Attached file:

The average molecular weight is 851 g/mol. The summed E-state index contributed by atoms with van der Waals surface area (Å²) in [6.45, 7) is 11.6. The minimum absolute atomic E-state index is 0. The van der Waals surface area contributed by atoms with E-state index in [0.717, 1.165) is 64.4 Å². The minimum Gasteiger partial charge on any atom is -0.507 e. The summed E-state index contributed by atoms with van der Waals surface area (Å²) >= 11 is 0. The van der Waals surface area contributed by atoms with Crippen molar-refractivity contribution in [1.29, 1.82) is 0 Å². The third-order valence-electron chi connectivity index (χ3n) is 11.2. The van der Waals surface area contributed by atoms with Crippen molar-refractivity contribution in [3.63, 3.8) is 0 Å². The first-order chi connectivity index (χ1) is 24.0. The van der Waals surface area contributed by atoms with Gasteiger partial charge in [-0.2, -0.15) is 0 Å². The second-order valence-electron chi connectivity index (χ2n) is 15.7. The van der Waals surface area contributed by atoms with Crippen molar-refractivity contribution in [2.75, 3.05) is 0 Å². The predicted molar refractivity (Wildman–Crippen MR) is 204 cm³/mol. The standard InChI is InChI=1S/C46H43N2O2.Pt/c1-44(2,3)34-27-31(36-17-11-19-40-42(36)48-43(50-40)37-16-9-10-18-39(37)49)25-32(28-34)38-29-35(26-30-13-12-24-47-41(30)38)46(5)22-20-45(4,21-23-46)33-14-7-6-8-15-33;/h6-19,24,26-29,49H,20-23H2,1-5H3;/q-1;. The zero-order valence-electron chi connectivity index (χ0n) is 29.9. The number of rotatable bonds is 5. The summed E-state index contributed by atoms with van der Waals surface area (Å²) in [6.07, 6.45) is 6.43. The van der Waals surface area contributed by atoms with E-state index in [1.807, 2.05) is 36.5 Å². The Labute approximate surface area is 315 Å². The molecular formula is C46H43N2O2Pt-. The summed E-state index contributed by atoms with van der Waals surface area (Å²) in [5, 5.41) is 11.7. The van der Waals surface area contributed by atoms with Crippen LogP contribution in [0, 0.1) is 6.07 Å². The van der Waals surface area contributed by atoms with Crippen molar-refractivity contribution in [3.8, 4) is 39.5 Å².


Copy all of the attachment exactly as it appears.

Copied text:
The average molecular weight is 851 g/mol. The summed E-state index contributed by atoms with van der Waals surface area (Å²) in [6.45, 7) is 11.6. The minimum absolute atomic E-state index is 0. The van der Waals surface area contributed by atoms with E-state index in [0.717, 1.165) is 64.4 Å². The minimum Gasteiger partial charge on any atom is -0.507 e. The summed E-state index contributed by atoms with van der Waals surface area (Å²) >= 11 is 0. The van der Waals surface area contributed by atoms with Crippen molar-refractivity contribution in [1.29, 1.82) is 0 Å². The third-order valence-electron chi connectivity index (χ3n) is 11.2. The van der Waals surface area contributed by atoms with Crippen molar-refractivity contribution in [3.63, 3.8) is 0 Å². The first-order chi connectivity index (χ1) is 24.0. The van der Waals surface area contributed by atoms with Gasteiger partial charge in [-0.2, -0.15) is 0 Å². The second-order valence-electron chi connectivity index (χ2n) is 15.7. The van der Waals surface area contributed by atoms with Crippen molar-refractivity contribution in [2.75, 3.05) is 0 Å². The predicted molar refractivity (Wildman–Crippen MR) is 204 cm³/mol. The standard InChI is InChI=1S/C46H43N2O2.Pt/c1-44(2,3)34-27-31(36-17-11-19-40-42(36)48-43(50-40)37-16-9-10-18-39(37)49)25-32(28-34)38-29-35(26-30-13-12-24-47-41(30)38)46(5)22-20-45(4,21-23-46)33-14-7-6-8-15-33;/h6-19,24,26-29,49H,20-23H2,1-5H3;/q-1;. The zero-order valence-electron chi connectivity index (χ0n) is 29.9. The number of rotatable bonds is 5. The summed E-state index contributed by atoms with van der Waals surface area (Å²) in [6.07, 6.45) is 6.43. The van der Waals surface area contributed by atoms with E-state index in [1.807, 2.05) is 36.5 Å². The Labute approximate surface area is 315 Å². The molecular formula is C46H43N2O2Pt-. The summed E-state index contributed by atoms with van der Waals surface area (Å²) in [5, 5.41) is 11.7. The van der Waals surface area contributed by atoms with Crippen LogP contribution in [0, 0.1) is 6.07 Å². The van der Waals surface area contributed by atoms with Crippen molar-refractivity contribution in [3.8, 4) is 39.5 Å².